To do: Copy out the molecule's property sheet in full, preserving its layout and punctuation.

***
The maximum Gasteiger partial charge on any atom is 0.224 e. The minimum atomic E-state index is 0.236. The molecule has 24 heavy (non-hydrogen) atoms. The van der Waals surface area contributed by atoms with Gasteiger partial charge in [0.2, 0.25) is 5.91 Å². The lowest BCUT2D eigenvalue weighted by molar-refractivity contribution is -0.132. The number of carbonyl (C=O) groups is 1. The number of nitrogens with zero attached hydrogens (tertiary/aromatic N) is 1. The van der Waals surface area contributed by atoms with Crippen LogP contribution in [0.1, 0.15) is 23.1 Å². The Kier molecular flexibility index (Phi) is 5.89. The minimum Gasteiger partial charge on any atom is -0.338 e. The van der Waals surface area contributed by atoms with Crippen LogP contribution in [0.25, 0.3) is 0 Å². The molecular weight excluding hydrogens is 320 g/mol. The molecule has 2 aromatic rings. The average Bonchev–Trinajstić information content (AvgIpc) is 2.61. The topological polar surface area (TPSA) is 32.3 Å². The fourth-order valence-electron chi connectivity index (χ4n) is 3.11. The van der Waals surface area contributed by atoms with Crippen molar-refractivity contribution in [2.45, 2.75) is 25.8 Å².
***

The maximum Gasteiger partial charge on any atom is 0.224 e. The minimum atomic E-state index is 0.236. The molecule has 24 heavy (non-hydrogen) atoms. The van der Waals surface area contributed by atoms with Gasteiger partial charge in [0.2, 0.25) is 5.91 Å². The lowest BCUT2D eigenvalue weighted by molar-refractivity contribution is -0.132. The number of carbonyl (C=O) groups is 1. The number of nitrogens with zero attached hydrogens (tertiary/aromatic N) is 1. The van der Waals surface area contributed by atoms with Crippen LogP contribution in [0.1, 0.15) is 23.1 Å². The Kier molecular flexibility index (Phi) is 5.89. The minimum Gasteiger partial charge on any atom is -0.338 e. The van der Waals surface area contributed by atoms with Crippen LogP contribution in [0.25, 0.3) is 0 Å². The molecular weight excluding hydrogens is 320 g/mol. The molecule has 2 aromatic rings. The average Bonchev–Trinajstić information content (AvgIpc) is 2.61. The topological polar surface area (TPSA) is 32.3 Å². The fourth-order valence-electron chi connectivity index (χ4n) is 3.11. The van der Waals surface area contributed by atoms with Crippen molar-refractivity contribution in [2.45, 2.75) is 25.8 Å².